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Cost effectiveness of direct-acting antiviral therapy for treatment-naive patients with chronic HCV genotype 1 infection in the veterans health administration.

Chan K, et al. Clin Gastroenterol Hepatol. 2013.

Abstract

BACKGROUND & AIMS: The Veterans Health Administration (VHA) is the largest single provider of care for hepatitis C virus (HCV) infection in the United States. We analyzed the cost effectiveness of treatment with the HCV protease inhibitors boceprevir and telaprevir in a defined managed care population of 102,851 patients with untreated chronic genotype 1 infection.

METHODS: We used a decision-analytic Markov model to examine 4 strategies: standard dual-therapy with pegylated interferon-alfa and ribavirin (PR), the combination of boceprevir and PR triple therapy, the combination of telaprevir and PR, or no antiviral treatment. A sensitivity analysis was performed. Sources of data included published rates of disease progression, the census bureau, and VHA pharmacy and hospitalization cost databases.

RESULTS: The estimated costs for treating each patient were $8000 for PR, $31,300 for boceprevir and PR, and $41,700 for telaprevir and PR. Assuming VHA treatment rates of 22% and optimal rates of sustained virologic response, PR, boceprevir and PR, and telaprevir and PR would reduce relative liver-related deaths by 5.2%, 10.9%, and 11.5%, respectively. Increasing treatment rates to 50% would reduce liver-related deaths by 12%, 24.7%, and 26.1%, respectively. The incremental cost-effectiveness ratios were $29,184/quality-adjusted life-years for boceprevir and PR and $44,247/quality-adjusted life-years for telaprevir and PR vs only PR. With the current 22% treatment rate, total system-wide costs to adopt boceprevir and PR or telaprevir and PR would range from $708 to $943 million.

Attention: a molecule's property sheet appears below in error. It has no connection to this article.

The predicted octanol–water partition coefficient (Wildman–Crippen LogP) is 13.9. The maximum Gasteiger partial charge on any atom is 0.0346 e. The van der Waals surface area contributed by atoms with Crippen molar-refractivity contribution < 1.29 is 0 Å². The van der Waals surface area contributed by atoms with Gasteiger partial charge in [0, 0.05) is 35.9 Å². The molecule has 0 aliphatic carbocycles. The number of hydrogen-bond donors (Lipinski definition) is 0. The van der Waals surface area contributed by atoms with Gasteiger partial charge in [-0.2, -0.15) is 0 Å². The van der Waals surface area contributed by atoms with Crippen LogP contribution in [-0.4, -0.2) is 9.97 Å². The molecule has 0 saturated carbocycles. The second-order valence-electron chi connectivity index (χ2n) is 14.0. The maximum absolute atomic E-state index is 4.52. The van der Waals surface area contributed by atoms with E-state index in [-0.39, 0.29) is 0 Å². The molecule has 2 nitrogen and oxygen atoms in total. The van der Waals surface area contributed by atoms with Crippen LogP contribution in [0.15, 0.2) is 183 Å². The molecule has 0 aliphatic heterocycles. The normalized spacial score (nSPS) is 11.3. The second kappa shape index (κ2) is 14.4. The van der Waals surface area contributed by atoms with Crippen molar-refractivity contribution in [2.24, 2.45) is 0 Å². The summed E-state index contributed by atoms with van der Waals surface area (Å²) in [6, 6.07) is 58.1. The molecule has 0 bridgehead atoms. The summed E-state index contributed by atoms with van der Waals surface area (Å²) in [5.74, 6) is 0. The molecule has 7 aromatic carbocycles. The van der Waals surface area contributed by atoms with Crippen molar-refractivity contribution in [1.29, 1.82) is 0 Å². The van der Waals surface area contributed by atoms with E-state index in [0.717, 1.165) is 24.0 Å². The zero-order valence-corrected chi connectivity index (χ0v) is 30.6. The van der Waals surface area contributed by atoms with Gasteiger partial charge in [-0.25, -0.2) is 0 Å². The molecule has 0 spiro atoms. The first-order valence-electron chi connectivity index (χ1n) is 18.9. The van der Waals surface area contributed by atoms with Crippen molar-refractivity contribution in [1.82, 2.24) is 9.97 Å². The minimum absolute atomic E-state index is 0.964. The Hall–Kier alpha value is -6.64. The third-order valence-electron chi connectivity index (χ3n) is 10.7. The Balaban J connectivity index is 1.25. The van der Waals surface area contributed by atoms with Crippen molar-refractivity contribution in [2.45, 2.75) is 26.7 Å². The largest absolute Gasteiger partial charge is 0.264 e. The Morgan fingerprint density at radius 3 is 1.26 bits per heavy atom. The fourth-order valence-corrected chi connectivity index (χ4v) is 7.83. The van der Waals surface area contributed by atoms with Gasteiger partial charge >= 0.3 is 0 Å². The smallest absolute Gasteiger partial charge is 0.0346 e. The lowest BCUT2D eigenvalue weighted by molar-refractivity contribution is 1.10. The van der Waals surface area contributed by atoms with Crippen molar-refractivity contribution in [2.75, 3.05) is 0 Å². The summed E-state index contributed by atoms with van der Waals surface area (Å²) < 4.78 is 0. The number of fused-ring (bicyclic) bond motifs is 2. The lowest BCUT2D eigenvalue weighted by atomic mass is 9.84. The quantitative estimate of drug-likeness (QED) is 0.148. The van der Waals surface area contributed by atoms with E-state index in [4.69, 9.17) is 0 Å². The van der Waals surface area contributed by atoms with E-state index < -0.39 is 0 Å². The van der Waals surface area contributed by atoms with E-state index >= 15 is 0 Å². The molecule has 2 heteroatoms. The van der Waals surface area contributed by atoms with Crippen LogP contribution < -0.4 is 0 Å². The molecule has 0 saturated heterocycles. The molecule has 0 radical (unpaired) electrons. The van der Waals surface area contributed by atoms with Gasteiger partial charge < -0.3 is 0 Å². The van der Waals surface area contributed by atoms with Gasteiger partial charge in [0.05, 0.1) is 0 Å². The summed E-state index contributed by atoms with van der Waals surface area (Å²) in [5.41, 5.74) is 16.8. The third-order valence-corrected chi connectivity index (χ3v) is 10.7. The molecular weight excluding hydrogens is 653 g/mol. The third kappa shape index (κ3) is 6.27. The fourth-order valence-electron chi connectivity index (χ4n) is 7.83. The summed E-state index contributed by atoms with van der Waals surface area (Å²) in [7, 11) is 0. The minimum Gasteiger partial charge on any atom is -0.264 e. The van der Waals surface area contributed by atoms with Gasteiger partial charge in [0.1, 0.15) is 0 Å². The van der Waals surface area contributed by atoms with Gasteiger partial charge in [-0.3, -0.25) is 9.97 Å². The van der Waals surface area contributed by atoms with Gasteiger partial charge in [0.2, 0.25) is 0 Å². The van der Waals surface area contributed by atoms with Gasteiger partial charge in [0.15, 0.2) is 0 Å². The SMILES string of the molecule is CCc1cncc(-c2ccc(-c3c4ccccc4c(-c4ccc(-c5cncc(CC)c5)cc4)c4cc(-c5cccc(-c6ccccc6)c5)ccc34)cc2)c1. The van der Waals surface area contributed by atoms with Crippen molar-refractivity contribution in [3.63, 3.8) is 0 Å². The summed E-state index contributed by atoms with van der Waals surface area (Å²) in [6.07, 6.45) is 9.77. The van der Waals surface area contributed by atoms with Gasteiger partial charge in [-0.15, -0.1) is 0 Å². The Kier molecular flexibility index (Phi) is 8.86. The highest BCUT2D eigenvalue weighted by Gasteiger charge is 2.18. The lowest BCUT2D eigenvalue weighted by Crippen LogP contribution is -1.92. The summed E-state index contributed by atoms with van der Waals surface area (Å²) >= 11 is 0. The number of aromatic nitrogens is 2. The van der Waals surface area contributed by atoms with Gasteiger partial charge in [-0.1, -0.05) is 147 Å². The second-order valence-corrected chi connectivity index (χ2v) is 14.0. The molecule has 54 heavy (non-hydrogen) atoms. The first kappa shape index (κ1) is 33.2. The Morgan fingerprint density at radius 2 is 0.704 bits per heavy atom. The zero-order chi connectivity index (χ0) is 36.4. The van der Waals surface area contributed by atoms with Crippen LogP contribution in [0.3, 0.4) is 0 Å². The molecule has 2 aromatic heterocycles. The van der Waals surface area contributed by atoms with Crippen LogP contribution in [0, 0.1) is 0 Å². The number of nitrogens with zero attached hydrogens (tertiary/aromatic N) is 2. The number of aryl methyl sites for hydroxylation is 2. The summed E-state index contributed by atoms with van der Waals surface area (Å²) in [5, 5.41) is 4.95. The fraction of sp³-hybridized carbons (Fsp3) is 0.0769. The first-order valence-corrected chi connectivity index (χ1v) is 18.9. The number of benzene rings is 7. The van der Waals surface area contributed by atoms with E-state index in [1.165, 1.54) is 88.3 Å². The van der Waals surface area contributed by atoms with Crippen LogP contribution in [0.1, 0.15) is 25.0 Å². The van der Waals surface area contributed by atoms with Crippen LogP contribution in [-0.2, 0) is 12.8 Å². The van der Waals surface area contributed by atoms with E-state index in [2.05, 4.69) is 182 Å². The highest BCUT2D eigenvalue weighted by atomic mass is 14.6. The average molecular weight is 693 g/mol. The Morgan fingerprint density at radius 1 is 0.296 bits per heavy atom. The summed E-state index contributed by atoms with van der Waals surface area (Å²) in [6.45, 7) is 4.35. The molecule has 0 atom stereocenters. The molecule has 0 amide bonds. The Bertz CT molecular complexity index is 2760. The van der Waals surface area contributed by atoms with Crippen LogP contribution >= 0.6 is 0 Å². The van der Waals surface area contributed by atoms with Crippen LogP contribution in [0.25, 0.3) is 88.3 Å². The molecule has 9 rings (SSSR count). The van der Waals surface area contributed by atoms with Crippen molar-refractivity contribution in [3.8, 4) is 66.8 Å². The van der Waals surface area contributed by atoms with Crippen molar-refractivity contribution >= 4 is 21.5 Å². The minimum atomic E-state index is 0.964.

CONCLUSIONS: Despite substantial up-front costs of treating HCV-infected patients in the VHA with PR, or telaprevir and PR, each regimen improves quality of life and extends life expectancy by reducing liver-related morbidity and mortality, and should be cost effective. Further efforts to expand access to direct-acting antiviral therapy are warranted.

Copyright © 2013 AGA Institute. Published by Elsevier Inc. All rights reserved.

PMID

23707354 [PubMed - indexed for MEDLINE]

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